(FOX 9) - For the last month, a series of earthquakes has rocked Puerto Rico. And group of grad students from the University of Minnesota, who were there to study how communities respond to natural disasters, experienced one first hand.
"I had seen one in a window in San Diego," said Shannon Evans Engstrom. "I saw something swing but I never experienced that."
Since December 28, the swarm of earthquakes have left one person dead, damaged hundreds of homes, and brief cut power to the entire island. However, the quakes also provided an invaluable lesson to a group of students from the university on how a country can bounce back from an act of God.
"It's very strange to feel the earth moving underneath you and not know when it's coming," Evans Engstrom added.
Graduate students from the Humphrey School of Public Affairs and the School of Architecture were in Puerto Rico earlier this month when an earthquake measuring 6.4 on the Richter scale shook their surroundings in the middle of the night.
While they were safe, their two-week class turned into a real-life exercise in watching Puerto Rico's energy infrastructure respond after a disaster.
"We sit in the university ivory tower talking about issues," said Prof. Gabriel Chan. "We talk about how energy matters in people's lives. We talk about how resiliency can be built through infrastructure systems. That's really different than living it."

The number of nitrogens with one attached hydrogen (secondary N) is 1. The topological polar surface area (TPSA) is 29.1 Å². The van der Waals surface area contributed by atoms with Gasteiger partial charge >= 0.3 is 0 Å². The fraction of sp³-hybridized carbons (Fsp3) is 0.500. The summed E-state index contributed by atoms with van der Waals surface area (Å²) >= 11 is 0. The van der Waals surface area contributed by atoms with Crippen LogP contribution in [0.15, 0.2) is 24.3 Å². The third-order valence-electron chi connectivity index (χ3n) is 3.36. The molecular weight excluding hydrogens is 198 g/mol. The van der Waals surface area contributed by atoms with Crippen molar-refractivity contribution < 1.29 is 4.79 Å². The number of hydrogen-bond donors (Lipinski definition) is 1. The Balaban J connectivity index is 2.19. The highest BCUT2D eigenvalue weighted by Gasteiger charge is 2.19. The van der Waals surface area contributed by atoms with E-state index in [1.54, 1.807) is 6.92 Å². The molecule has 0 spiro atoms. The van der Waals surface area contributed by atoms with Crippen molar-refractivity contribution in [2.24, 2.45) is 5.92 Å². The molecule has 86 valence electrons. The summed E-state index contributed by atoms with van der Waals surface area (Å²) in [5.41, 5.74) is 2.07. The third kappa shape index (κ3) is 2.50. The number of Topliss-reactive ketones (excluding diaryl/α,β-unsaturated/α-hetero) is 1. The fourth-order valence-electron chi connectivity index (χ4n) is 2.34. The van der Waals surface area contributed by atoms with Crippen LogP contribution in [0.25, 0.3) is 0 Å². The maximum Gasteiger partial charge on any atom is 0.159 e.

Recent U of M grad Ivan Lopez has an app that tracks the earthquakes in Puerto Rico because the rest of his immediate family is there.
Even though their home was not damaged, Lopez says some family members are sleeping in tents outside because they worry when the next big one will hit.
"It's a lot of stress," he said. "A lot of psychological trauma. Going through Hurricane Maria and then a series of earthquakes that do not stop. They just keep on coming."
Lopez started a GoFundMe campaign to raise money for earthquake victims in his home town of San German to buy tents and blankets, and replace their belongings that have been destroyed by natural disasters.
"I know these people," said Lopez. "I know they are going to actually go and support the most in need."
In addition to the crowdfunding campaign, Lopez says he is also in the process of planning another fundraiser for the victims of the earthquakes in Puerto Rico. If you would like to help, you can click here for more information.